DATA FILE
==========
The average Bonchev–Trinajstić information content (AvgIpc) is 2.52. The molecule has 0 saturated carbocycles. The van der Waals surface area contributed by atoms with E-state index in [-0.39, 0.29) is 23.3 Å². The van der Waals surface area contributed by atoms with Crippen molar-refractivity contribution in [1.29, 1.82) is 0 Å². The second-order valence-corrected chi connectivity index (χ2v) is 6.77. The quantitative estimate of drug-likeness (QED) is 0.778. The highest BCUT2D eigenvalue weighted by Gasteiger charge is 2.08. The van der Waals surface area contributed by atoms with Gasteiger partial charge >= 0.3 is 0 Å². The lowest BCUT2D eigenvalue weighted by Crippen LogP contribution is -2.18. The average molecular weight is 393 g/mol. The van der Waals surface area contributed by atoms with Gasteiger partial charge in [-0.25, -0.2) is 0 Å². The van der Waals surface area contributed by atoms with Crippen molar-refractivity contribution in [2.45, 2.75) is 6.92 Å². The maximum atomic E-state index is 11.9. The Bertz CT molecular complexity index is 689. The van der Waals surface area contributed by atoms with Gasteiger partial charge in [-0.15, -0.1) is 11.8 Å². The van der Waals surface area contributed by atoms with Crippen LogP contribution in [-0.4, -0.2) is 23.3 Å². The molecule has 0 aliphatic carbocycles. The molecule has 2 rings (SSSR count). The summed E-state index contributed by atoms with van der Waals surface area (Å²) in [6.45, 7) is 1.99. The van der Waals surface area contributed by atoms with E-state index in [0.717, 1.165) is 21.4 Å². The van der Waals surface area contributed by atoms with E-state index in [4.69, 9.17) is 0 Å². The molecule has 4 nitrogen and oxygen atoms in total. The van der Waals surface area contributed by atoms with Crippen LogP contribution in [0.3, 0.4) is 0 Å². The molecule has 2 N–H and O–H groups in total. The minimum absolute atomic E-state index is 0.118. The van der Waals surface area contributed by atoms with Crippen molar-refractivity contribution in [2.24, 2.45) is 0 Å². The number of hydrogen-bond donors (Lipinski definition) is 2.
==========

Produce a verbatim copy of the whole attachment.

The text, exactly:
The average Bonchev–Trinajstić information content (AvgIpc) is 2.52. The molecule has 0 saturated carbocycles. The van der Waals surface area contributed by atoms with E-state index in [-0.39, 0.29) is 23.3 Å². The van der Waals surface area contributed by atoms with Crippen molar-refractivity contribution in [1.29, 1.82) is 0 Å². The second-order valence-corrected chi connectivity index (χ2v) is 6.77. The quantitative estimate of drug-likeness (QED) is 0.778. The highest BCUT2D eigenvalue weighted by Gasteiger charge is 2.08. The van der Waals surface area contributed by atoms with Gasteiger partial charge >= 0.3 is 0 Å². The lowest BCUT2D eigenvalue weighted by Crippen LogP contribution is -2.18. The average molecular weight is 393 g/mol. The van der Waals surface area contributed by atoms with Gasteiger partial charge in [-0.25, -0.2) is 0 Å². The van der Waals surface area contributed by atoms with Crippen molar-refractivity contribution in [2.45, 2.75) is 6.92 Å². The maximum atomic E-state index is 11.9. The Bertz CT molecular complexity index is 689. The van der Waals surface area contributed by atoms with Gasteiger partial charge in [-0.15, -0.1) is 11.8 Å². The van der Waals surface area contributed by atoms with Crippen LogP contribution in [-0.4, -0.2) is 23.3 Å². The molecule has 0 aliphatic carbocycles. The molecule has 2 rings (SSSR count). The summed E-state index contributed by atoms with van der Waals surface area (Å²) in [6.45, 7) is 1.99. The van der Waals surface area contributed by atoms with E-state index in [0.717, 1.165) is 21.4 Å². The van der Waals surface area contributed by atoms with E-state index in [4.69, 9.17) is 0 Å². The molecule has 4 nitrogen and oxygen atoms in total. The van der Waals surface area contributed by atoms with Crippen LogP contribution in [0.3, 0.4) is 0 Å². The molecule has 2 N–H and O–H groups in total. The minimum absolute atomic E-state index is 0.118. The van der Waals surface area contributed by atoms with Crippen molar-refractivity contribution in [2.24, 2.45) is 0 Å². The number of hydrogen-bond donors (Lipinski definition) is 2.